Santa suit

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A red Santa suit, with white fur trim, stocking cap, and black boots. A wide buckled belt, typically included, is not present here.

A Santa suit is a suit worn by a person portraying the legendary character Santa Claus. The modern American version of the suit can be attributed to the work of Thomas Nast for Harper's Weekly magazine, although it is often incorrectly thought that Haddon Sundblom designed the suit in his advertising work for The Coca-Cola Company. Sundblom's work did standardize the western image of Santa, and popularized the image of the red suit with white fur trim. This has become the image of the American Santa, while in some European countries where Saint Nicholas remains popular, the outfit worn is closer to religious clothing, including a Bishop's mitre.


A Thomas Nast Santa, from 1881, wearing the modern Santa suit

The first appearance of a modern Santa Claus, complete with what we consider to be the Santa suit was in drawings by Thomas Nast. Nast's original drawings were of a small Santa who could slide down chimneys, but his later works made him full size. He was also the first to draw Santa wearing a red suit with fur lining, a nightcap, and a black belt with a large buckle.[1]

Prior to Nast's work, Santa's outfit was tan in color, and it was he that changed it to red,[2] although he also drew Santa in a green suit.[3] This change is often mistakenly attributed to the work of Haddon Sundblom, who drew images of Santa in advertising for the Coca-Cola Company since 1931. Although Sundblom's work certainly changed the perception of Santa Claus, the red suit was shown on the covers of Harper's Weekly at least forty years before his work for the soda company was published.[2][self-published source?][self-published source] The Coca-Cola Company itself has attributed the red color of the suit to Nast's earlier work.[4][5] Prior to the Coca-Cola advertising, the image of Santa was in a state of flux. He was portrayed in a variety of forms, including both the modern forms and in some cases as a gnome. It was Sundblom's work which standardised the form of Santa to the earlier Nast work, including the red suit outfit.[3]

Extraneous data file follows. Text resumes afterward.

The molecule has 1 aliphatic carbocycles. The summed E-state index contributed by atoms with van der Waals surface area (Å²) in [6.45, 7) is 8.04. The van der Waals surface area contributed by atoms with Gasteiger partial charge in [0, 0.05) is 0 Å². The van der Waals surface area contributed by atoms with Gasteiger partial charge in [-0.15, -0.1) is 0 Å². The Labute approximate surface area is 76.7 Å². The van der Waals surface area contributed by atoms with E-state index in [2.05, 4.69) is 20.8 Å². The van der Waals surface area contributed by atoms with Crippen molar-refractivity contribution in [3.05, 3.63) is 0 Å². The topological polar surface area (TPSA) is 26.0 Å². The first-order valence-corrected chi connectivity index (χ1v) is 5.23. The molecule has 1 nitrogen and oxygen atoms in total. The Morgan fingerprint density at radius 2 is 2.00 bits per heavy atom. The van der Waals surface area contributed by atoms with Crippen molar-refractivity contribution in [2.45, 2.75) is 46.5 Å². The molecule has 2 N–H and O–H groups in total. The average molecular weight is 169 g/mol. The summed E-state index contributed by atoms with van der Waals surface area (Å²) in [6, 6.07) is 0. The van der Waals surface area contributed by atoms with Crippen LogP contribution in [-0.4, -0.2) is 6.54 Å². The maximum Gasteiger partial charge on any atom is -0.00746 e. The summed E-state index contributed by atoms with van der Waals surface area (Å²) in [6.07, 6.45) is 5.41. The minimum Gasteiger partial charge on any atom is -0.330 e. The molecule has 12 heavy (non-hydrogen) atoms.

There are regional differences in the type of suit that Santa Claus wears. Typically in the United States and United Kingdom, he wears a white fur trimmed red jacket and pants with a broad buckled belt, a matching hat, and black boots.[3] In Continental European countries such as the Low Countries or Austria, with Saint Nicholas still remaining popular, the outfit is closer to that of the saint, being a long robe and a Bishop's mitre.[6]


  1. ^ Walsh, Joseph J (2001). Were They Wise Men Or Kings?: The Book of Christmas Questions. Louisville, Ky: Westminster John Knox Press. p. 8. ISBN 978-0-664-22312-0.
  2. ^ a b Long, Mark (2009). Misplaced Loyalty. Bloomington, IN: Xlibris Corp. p. 183. ISBN 978-1-4415-8912-5.
  3. ^ a b c Barker, Stan (29 November 1991). "The Real Thing: The World's Most Famous Santa Claus". The Pittsburgh Press. Retrieved 5 November 2011.
  4. ^ "Five Things You Never Knew About Santa Claus and Coca-Cola - News & Articles". The Coca-Cola Company. January 1, 2013. Retrieved April 16, 2022. In fact, when Civil War cartoonist Thomas Nast drew Santa Claus for Harper's Weekly in 1862, Santa was a small elflike figure who supported the Union. Nast continued to draw Santa for 30 years, changing the color of his coat from tan to the red he's known for today.
  5. ^ "Coke Lore: Coca-Cola and Santa Claus". The Coca-Cola Company. January 1, 2012. Archived from the original on 2014-02-27. Retrieved 5 November 2011.
  6. ^ Santino, Jack (1995). All around the year: holidays and celebrations in American life. Chicago, IL: University of Illinois Press. p. 195. ISBN 978-0-252-06516-3.

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